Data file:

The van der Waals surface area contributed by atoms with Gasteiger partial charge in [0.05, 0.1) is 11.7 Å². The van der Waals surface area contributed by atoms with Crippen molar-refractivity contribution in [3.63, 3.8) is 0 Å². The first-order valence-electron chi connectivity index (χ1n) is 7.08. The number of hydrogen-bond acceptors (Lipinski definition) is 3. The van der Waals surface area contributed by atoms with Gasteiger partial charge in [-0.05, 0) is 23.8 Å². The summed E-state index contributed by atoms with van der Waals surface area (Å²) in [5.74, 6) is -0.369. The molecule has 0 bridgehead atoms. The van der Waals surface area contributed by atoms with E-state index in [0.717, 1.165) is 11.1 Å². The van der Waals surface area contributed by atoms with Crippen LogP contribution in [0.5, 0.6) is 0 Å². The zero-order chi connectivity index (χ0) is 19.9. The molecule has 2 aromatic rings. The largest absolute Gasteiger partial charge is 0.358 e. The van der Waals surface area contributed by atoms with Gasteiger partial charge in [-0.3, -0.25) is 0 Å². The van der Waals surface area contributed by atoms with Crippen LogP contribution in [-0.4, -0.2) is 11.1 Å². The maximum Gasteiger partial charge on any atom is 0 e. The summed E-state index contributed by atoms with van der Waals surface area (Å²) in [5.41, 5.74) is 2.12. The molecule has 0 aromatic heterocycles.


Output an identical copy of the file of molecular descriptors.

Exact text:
The van der Waals surface area contributed by atoms with Gasteiger partial charge in [0.05, 0.1) is 11.7 Å². The van der Waals surface area contributed by atoms with Crippen molar-refractivity contribution in [3.63, 3.8) is 0 Å². The first-order valence-electron chi connectivity index (χ1n) is 7.08. The number of hydrogen-bond acceptors (Lipinski definition) is 3. The van der Waals surface area contributed by atoms with Gasteiger partial charge in [-0.05, 0) is 23.8 Å². The summed E-state index contributed by atoms with van der Waals surface area (Å²) in [5.74, 6) is -0.369. The molecule has 0 bridgehead atoms. The van der Waals surface area contributed by atoms with E-state index in [0.717, 1.165) is 11.1 Å². The van der Waals surface area contributed by atoms with Crippen LogP contribution in [0.5, 0.6) is 0 Å². The zero-order chi connectivity index (χ0) is 19.9. The molecule has 2 aromatic rings. The largest absolute Gasteiger partial charge is 0.358 e. The van der Waals surface area contributed by atoms with Gasteiger partial charge in [-0.3, -0.25) is 0 Å². The van der Waals surface area contributed by atoms with Crippen LogP contribution in [-0.4, -0.2) is 11.1 Å². The maximum Gasteiger partial charge on any atom is 0 e. The summed E-state index contributed by atoms with van der Waals surface area (Å²) in [5.41, 5.74) is 2.12. The molecule has 0 aromatic heterocycles.